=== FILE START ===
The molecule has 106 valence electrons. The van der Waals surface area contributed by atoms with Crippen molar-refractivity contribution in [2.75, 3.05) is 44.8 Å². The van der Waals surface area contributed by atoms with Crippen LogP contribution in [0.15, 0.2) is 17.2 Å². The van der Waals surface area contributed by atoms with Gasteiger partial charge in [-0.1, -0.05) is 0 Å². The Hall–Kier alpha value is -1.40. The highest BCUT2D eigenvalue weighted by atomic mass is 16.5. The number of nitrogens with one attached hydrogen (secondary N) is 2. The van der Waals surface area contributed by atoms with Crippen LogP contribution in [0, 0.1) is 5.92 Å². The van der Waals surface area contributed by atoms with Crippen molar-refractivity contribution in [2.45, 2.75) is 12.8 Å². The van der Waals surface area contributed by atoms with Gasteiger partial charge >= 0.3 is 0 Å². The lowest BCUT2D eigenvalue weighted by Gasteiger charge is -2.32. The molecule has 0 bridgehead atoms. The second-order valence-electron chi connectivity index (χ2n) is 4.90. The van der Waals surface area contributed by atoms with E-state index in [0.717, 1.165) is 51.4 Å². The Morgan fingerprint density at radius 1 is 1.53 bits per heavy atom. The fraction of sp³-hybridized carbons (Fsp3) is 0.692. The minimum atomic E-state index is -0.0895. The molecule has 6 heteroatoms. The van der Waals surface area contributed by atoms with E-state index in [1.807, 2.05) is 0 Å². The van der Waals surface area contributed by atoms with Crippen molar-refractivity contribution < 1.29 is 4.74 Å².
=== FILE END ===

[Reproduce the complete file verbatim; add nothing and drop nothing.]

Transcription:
The molecule has 106 valence electrons. The van der Waals surface area contributed by atoms with Crippen molar-refractivity contribution in [2.75, 3.05) is 44.8 Å². The van der Waals surface area contributed by atoms with Crippen LogP contribution in [0.15, 0.2) is 17.2 Å². The van der Waals surface area contributed by atoms with Gasteiger partial charge in [-0.1, -0.05) is 0 Å². The Hall–Kier alpha value is -1.40. The highest BCUT2D eigenvalue weighted by atomic mass is 16.5. The number of nitrogens with one attached hydrogen (secondary N) is 2. The van der Waals surface area contributed by atoms with Crippen LogP contribution in [0, 0.1) is 5.92 Å². The van der Waals surface area contributed by atoms with Crippen molar-refractivity contribution in [2.45, 2.75) is 12.8 Å². The van der Waals surface area contributed by atoms with Gasteiger partial charge >= 0.3 is 0 Å². The lowest BCUT2D eigenvalue weighted by Gasteiger charge is -2.32. The molecule has 0 bridgehead atoms. The second-order valence-electron chi connectivity index (χ2n) is 4.90. The van der Waals surface area contributed by atoms with E-state index in [0.717, 1.165) is 51.4 Å². The Morgan fingerprint density at radius 1 is 1.53 bits per heavy atom. The fraction of sp³-hybridized carbons (Fsp3) is 0.692. The minimum atomic E-state index is -0.0895. The molecule has 6 heteroatoms. The van der Waals surface area contributed by atoms with E-state index in [1.807, 2.05) is 0 Å². The van der Waals surface area contributed by atoms with Crippen molar-refractivity contribution < 1.29 is 4.74 Å².